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About the Author

Gary ‘Z’ McGeea former Navy Intelligence Specialist turned philosopher, is the author of Birthday Suit of God and The Looking Glass Man. His works are inspired by the great philosophers of the ages and his wide awake view of the modern world.

This article (No Masters, No Rulers – A World Without Statist Conditioning) was originally created and published by Waking Times and is printed here under a Creative Commons license with attribution to Gary ‘Z’ McGee and WakingTimes.com. It may be re-posted freely with proper attribution, author bio, and this statement of copyright.

http://www.wakingtimes.com/2017/03/24/no-masters-no-rulers-world-without-statist-conditioning/

 

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Dining Out Is Just About the Worst Thing You Can Do to Your Finances

Illustration by Sibel Ergener

by John McDermott

It’s not just the check—restaurant meals put us in a ‘consumer mindset’

One of the most common pieces of advice you’ll get from personal finance experts is to eat out less. By cooking at home, you almost always manage to spend less money on food (not to mention eat healthier).

But a new study not only confirms that eating out is bad for your finances, but suggests that eating out is among the worst things you can do for your personal financial health.

“What we saw consistently throughout the study was that when people reported their dining-out budget for the second time during the experiment, it was significantly higher than what they stated the first time,” Penn State professor Amit Sharma, one of the study’s co-authors, tells Futurity. “What this tells us is that obviously they thought they would spend less in a week, but as the week progressed, they realized they were spending a lot more and they rationalized that increase.”

Specifically, people increased their personal dining out budgets from less than $18 in the first week of the study to $55 in week two, when they realized the first figure was unrealistic.

I’m not sure where these study respondents live that any of them think $18 would last them a week’s worth of dining out. They certainly don’t live in L.A., where $18 gets you a tablespoon of quinoa with a side of two fig leaves, or New York, where $18 is the admission price for the privilege of waiting to maybe buy a cronut.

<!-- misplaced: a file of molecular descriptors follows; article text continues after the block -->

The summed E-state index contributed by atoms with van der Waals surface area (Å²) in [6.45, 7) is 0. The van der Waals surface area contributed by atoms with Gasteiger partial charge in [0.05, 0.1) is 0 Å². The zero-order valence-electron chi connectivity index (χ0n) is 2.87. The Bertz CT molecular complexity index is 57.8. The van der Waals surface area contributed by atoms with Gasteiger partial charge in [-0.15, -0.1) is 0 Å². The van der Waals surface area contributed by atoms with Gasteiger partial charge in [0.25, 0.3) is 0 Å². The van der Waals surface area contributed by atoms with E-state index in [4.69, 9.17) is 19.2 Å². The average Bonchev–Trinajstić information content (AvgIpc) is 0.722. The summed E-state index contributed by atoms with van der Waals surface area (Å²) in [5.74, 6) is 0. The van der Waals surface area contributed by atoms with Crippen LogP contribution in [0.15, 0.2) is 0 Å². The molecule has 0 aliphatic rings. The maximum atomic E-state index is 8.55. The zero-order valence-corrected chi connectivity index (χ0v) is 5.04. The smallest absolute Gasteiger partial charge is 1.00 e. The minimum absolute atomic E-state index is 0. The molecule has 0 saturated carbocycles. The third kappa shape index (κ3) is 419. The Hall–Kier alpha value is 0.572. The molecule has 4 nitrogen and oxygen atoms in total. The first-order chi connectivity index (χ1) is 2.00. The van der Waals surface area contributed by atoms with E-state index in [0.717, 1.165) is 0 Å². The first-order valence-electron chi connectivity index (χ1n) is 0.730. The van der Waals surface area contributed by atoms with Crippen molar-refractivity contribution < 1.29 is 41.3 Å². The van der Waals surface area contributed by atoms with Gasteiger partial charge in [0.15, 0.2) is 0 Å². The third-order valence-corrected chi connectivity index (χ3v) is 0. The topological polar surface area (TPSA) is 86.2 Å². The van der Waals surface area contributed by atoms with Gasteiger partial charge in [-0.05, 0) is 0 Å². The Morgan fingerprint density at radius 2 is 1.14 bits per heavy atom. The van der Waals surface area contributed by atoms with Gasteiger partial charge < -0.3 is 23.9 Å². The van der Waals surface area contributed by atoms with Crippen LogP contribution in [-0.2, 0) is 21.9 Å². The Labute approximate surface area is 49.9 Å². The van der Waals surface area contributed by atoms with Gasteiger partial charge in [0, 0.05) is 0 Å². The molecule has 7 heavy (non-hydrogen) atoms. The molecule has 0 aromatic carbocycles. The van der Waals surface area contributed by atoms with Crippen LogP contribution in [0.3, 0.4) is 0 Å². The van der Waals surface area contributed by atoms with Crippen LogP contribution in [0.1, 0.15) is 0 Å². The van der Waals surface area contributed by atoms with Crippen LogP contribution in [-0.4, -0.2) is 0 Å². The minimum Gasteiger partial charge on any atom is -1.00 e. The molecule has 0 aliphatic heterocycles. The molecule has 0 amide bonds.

What’s most interesting, though, is the rationalization part. Rather than curb their dining out in the face of that information, people just readjust their budgets to meet their actual spending habits.

People’s tendency to overspend is partially due to valuing immediate gratification over the long-term benefits of saving. In Sharma’s study, people’s weekly budget goals were no match for their pressing desire to go out and eat some delicious food. “We tend to discount the future more than we should and, therefore, place higher value on current consumption,” says Sharma.

Worse, the study suggests that eating out changes people’s mindset from saving to consumption.

Serious savers know that a commitment to saving is about more than abstaining from the occasional splurge — it’s a mindset that informs every aspect of their lives. They understand that while spending $5 at Starbucks may seem like a minor purchase, it’s actually very important. That daily $5 purchase each morning equates to more than $1,200 over the course of a year, so serious savers opt for the shitty office brew. Conduct that calculus on all the small, seemingly inconsequential purchases in one’s life, and you have significant savings.

The people MEL profiled in our Into the Black series, for instance, didn’t pay off their debts because they refrained from buying expensive cars. They did so by identifying and cutting out any and all unnecessary purchases, no matter the size, and letting the savings accumulate over time. They bought cheap beer, hosted game nights and potlucks and took up free hobbies such as rock climbing instead of meeting their friends out at fancy cocktail bars.

But going out to eat seems to take a person out of that vigilant savings mindset: What’s a $5 coffee when I already spent $12 on lunch?

Way more than they could have imagined. In fact, foregoing that morning coffee could turn them into a millionaire, according to personal finance guru David Bach. If you’re younger than 30, and put the money you usually spend on a morning latte into a retirement account, it’ll grow to $1 million by the time you’re retirement age.

And that’s money you can dine out on.

https://melmagazine.com/dining-out-is-just-about-the-worst-thing-you-can-do-for-your-finances-bbee7062048e#.yywk7ha3p

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Pain Is the Best Antidote to Your Unfilfilling, Sedentary Office Job